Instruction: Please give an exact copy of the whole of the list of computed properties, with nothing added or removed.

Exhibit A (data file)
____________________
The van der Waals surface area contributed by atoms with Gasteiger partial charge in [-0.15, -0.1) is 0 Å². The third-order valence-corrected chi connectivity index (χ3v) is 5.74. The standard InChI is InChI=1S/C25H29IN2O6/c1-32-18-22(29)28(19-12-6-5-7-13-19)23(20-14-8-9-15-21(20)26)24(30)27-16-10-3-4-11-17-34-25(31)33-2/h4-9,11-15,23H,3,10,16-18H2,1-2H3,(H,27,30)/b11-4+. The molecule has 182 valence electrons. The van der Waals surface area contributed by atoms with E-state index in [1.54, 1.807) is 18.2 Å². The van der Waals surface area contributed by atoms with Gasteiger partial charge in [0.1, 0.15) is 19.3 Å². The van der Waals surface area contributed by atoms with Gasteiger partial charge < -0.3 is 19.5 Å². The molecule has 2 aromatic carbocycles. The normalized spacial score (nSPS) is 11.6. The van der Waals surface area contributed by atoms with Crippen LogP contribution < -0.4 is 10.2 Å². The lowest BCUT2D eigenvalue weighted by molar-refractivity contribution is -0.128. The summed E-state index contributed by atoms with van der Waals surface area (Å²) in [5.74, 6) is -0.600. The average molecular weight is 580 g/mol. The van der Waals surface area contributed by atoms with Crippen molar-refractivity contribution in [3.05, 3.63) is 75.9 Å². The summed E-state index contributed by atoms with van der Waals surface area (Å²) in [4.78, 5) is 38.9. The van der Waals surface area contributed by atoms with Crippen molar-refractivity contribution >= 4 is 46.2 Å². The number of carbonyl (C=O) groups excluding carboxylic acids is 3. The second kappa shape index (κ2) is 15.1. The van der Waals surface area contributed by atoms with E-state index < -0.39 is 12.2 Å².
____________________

The van der Waals surface area contributed by atoms with Gasteiger partial charge in [-0.15, -0.1) is 0 Å². The third-order valence-corrected chi connectivity index (χ3v) is 5.74. The standard InChI is InChI=1S/C25H29IN2O6/c1-32-18-22(29)28(19-12-6-5-7-13-19)23(20-14-8-9-15-21(20)26)24(30)27-16-10-3-4-11-17-34-25(31)33-2/h4-9,11-15,23H,3,10,16-18H2,1-2H3,(H,27,30)/b11-4+. The molecule has 182 valence electrons. The van der Waals surface area contributed by atoms with E-state index in [1.54, 1.807) is 18.2 Å². The van der Waals surface area contributed by atoms with Gasteiger partial charge in [0.1, 0.15) is 19.3 Å². The van der Waals surface area contributed by atoms with Gasteiger partial charge < -0.3 is 19.5 Å². The molecule has 2 aromatic carbocycles. The normalized spacial score (nSPS) is 11.6. The van der Waals surface area contributed by atoms with Crippen LogP contribution < -0.4 is 10.2 Å². The lowest BCUT2D eigenvalue weighted by molar-refractivity contribution is -0.128. The summed E-state index contributed by atoms with van der Waals surface area (Å²) in [5.74, 6) is -0.600. The average molecular weight is 580 g/mol. The van der Waals surface area contributed by atoms with Crippen molar-refractivity contribution in [3.05, 3.63) is 75.9 Å². The summed E-state index contributed by atoms with van der Waals surface area (Å²) in [4.78, 5) is 38.9. The van der Waals surface area contributed by atoms with Crippen molar-refractivity contribution >= 4 is 46.2 Å². The number of carbonyl (C=O) groups excluding carboxylic acids is 3. The second kappa shape index (κ2) is 15.1. The van der Waals surface area contributed by atoms with E-state index < -0.39 is 12.2 Å².